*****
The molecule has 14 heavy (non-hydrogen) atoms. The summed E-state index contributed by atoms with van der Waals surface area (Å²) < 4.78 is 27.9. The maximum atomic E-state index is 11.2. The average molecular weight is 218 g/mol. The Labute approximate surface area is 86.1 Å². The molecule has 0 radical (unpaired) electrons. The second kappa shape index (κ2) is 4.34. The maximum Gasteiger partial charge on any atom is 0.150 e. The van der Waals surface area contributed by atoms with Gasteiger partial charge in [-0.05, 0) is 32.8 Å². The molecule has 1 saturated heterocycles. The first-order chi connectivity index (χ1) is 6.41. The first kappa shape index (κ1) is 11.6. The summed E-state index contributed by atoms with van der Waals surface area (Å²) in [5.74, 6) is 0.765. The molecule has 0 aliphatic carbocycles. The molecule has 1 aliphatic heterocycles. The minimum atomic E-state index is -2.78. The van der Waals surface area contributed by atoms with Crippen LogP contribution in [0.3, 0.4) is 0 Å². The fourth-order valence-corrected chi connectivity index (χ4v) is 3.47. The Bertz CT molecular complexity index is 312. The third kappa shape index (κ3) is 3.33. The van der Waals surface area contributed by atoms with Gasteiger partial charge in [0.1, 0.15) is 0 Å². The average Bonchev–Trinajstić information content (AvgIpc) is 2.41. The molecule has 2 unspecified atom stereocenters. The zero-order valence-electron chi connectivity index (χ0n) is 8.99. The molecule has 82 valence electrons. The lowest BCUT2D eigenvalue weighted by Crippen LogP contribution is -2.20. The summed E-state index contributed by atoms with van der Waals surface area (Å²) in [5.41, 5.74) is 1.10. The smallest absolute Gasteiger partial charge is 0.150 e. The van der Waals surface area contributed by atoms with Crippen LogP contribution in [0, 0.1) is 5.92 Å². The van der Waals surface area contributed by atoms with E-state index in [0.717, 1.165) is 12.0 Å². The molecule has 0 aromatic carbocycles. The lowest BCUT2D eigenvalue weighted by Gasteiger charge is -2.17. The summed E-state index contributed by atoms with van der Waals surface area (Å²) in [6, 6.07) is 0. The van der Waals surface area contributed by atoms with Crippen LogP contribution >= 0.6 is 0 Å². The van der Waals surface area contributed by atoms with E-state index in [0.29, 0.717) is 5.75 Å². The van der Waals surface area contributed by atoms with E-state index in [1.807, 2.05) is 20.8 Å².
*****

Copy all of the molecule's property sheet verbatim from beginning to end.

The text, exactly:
The molecule has 14 heavy (non-hydrogen) atoms. The summed E-state index contributed by atoms with van der Waals surface area (Å²) < 4.78 is 27.9. The maximum atomic E-state index is 11.2. The average molecular weight is 218 g/mol. The Labute approximate surface area is 86.1 Å². The molecule has 0 radical (unpaired) electrons. The second kappa shape index (κ2) is 4.34. The maximum Gasteiger partial charge on any atom is 0.150 e. The van der Waals surface area contributed by atoms with Gasteiger partial charge in [-0.05, 0) is 32.8 Å². The molecule has 1 saturated heterocycles. The first-order chi connectivity index (χ1) is 6.41. The first kappa shape index (κ1) is 11.6. The summed E-state index contributed by atoms with van der Waals surface area (Å²) in [5.74, 6) is 0.765. The molecule has 0 aliphatic carbocycles. The molecule has 1 aliphatic heterocycles. The minimum atomic E-state index is -2.78. The van der Waals surface area contributed by atoms with Crippen LogP contribution in [0.3, 0.4) is 0 Å². The fourth-order valence-corrected chi connectivity index (χ4v) is 3.47. The Bertz CT molecular complexity index is 312. The third kappa shape index (κ3) is 3.33. The van der Waals surface area contributed by atoms with Gasteiger partial charge in [0.1, 0.15) is 0 Å². The average Bonchev–Trinajstić information content (AvgIpc) is 2.41. The molecule has 2 unspecified atom stereocenters. The zero-order valence-electron chi connectivity index (χ0n) is 8.99. The molecule has 82 valence electrons. The lowest BCUT2D eigenvalue weighted by Crippen LogP contribution is -2.20. The summed E-state index contributed by atoms with van der Waals surface area (Å²) in [5.41, 5.74) is 1.10. The smallest absolute Gasteiger partial charge is 0.150 e. The van der Waals surface area contributed by atoms with Crippen LogP contribution in [0, 0.1) is 5.92 Å². The van der Waals surface area contributed by atoms with E-state index in [0.717, 1.165) is 12.0 Å². The molecule has 0 aromatic carbocycles. The lowest BCUT2D eigenvalue weighted by Gasteiger charge is -2.17. The summed E-state index contributed by atoms with van der Waals surface area (Å²) in [6, 6.07) is 0. The van der Waals surface area contributed by atoms with Crippen LogP contribution >= 0.6 is 0 Å². The van der Waals surface area contributed by atoms with E-state index in [0.29, 0.717) is 5.75 Å². The van der Waals surface area contributed by atoms with E-state index in [1.807, 2.05) is 20.8 Å².